Why Don't You Exercise?

Everyone knows that exercise is good for you, but 23% of adults aren’t active at all - ever. That’s despite the fact that regular exercise lowers your risk of a heart attack, diabetes, and colon cancer. Or that it improves weight control, relieves arthritis pain, reduces symptoms of depression, and cuts down on the need for doctor visits and medication. So, let’s examine a few reasons you’re not exercising, and blast them out of the water. This comes from Forbes magazine:

  • The first reason you’re not exercising: A lack of time. On top of commuting and working at least 60 hours a week, you’ve got a spouse, kids and pets competing for your attention at home. At the end of the day, the need for sleep trumps any desire to get fit. The fix: Put your workouts on your calendar, so you can’t schedule something else and exercise in the morning. If you wait ‘til after work, you’ll have so many excuses built up, you’re more likely to skip it.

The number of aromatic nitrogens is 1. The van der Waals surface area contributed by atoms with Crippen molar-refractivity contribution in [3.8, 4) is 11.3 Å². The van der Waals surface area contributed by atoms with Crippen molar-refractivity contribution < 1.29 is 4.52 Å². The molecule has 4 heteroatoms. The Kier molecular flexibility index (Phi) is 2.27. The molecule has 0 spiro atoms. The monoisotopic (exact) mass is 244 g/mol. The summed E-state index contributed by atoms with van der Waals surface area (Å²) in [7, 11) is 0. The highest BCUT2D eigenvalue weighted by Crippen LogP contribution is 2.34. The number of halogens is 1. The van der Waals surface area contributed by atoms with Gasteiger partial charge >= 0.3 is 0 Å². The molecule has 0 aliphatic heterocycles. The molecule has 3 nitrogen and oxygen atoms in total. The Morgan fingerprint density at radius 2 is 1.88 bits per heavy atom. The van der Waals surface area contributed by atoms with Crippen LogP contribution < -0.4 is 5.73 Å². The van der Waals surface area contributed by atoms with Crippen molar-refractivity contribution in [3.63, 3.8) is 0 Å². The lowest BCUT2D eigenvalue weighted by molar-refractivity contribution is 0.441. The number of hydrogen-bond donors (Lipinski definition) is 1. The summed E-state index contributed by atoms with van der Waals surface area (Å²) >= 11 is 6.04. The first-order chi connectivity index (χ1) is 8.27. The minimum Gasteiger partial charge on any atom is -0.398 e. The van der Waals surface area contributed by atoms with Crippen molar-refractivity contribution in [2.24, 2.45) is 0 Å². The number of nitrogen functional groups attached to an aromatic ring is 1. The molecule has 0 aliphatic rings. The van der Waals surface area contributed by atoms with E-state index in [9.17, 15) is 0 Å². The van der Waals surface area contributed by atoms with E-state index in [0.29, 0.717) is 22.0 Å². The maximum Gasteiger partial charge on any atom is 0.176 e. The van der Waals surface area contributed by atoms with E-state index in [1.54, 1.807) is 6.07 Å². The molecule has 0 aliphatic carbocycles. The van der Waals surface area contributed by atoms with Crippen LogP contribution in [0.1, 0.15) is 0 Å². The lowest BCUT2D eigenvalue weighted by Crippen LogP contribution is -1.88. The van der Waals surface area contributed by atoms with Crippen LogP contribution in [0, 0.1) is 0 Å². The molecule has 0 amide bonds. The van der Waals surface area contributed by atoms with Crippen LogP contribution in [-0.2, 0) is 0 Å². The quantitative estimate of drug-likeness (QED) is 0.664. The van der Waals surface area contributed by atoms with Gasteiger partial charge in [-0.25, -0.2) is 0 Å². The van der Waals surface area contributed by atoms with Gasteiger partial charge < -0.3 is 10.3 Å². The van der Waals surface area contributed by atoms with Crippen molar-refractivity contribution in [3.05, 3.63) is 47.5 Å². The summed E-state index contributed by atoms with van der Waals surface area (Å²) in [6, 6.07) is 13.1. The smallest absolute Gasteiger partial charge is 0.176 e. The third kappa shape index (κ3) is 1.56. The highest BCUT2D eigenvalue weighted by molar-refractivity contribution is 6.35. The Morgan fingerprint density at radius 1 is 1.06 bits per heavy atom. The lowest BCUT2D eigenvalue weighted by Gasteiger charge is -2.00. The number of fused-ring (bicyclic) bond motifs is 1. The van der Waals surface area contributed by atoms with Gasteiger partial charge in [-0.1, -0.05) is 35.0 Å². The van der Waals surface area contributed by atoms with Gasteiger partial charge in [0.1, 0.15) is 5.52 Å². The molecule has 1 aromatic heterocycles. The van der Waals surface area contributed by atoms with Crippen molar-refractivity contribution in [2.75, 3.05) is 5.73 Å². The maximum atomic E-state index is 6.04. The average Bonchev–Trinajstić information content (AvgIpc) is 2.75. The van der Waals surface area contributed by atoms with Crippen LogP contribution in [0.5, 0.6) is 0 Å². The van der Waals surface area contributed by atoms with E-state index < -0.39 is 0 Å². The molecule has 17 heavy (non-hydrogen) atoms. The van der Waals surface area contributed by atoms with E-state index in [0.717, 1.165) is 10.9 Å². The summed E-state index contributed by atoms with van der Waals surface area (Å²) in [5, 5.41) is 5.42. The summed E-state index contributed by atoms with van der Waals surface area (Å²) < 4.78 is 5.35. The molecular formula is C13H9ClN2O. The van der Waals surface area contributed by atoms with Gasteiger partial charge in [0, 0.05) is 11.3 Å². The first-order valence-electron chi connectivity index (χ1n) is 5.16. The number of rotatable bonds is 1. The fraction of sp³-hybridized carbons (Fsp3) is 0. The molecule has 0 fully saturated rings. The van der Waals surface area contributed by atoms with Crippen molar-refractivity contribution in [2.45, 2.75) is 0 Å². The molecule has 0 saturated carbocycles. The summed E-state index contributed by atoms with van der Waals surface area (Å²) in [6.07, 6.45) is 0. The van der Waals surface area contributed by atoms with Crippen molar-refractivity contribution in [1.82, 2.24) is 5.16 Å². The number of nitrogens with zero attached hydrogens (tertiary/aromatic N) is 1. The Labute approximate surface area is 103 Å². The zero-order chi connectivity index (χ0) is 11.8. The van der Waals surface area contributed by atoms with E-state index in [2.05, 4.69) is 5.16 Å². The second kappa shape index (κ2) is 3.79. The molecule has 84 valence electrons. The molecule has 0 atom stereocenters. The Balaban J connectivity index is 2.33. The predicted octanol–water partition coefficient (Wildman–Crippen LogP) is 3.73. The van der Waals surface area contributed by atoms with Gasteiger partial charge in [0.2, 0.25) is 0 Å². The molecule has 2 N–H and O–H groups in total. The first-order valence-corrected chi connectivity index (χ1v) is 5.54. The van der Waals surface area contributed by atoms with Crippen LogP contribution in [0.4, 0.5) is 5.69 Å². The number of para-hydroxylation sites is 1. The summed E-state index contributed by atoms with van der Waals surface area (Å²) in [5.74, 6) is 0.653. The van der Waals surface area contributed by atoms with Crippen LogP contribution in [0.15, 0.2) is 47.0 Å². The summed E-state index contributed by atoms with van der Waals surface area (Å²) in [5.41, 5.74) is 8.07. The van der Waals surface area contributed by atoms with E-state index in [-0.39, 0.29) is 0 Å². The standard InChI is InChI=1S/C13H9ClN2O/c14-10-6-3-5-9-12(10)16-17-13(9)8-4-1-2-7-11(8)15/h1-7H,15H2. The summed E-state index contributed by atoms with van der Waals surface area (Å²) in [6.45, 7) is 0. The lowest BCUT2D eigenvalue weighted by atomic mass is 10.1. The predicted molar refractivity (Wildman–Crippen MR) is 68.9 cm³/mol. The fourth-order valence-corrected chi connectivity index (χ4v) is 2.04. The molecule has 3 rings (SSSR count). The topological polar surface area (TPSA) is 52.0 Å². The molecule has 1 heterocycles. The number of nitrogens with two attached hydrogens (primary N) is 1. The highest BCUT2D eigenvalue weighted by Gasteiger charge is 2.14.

• Another no-exercise excuse: You’re intimidated. For some people, trying to figure out how to use the various gym equipment is terrifying. Or maybe you hate the idea of huffing and puffing away your pudge in front of a crowd of hard bodies. The fix: Meet with a trainer, and let them teach you how to use the equipment. Consider a specialty club, like the women-only Curves.
  • Another reason you’re not exercising: It costs too much. Many gyms charge $40 to $50 a month for an individual membership. The fix: Check to see if your employer offers a gym discount and try putting your negotiating skills to good use. You may be able to get a better deal, or get the gym to waive the initiation fee.
  • The final reason you’re not exercising: You’re out of self-control. Researchers at Florida State University say that the more self-control you use, the less you have left. So, if you spent your day avoiding office birthday cake and vending machine Cheetos, you may not have the willpower to hit the treadmill. The fix: Get more sleep. Studies show that people who are well-rested have more self-control, and are more likely to eat healthy and exercise.

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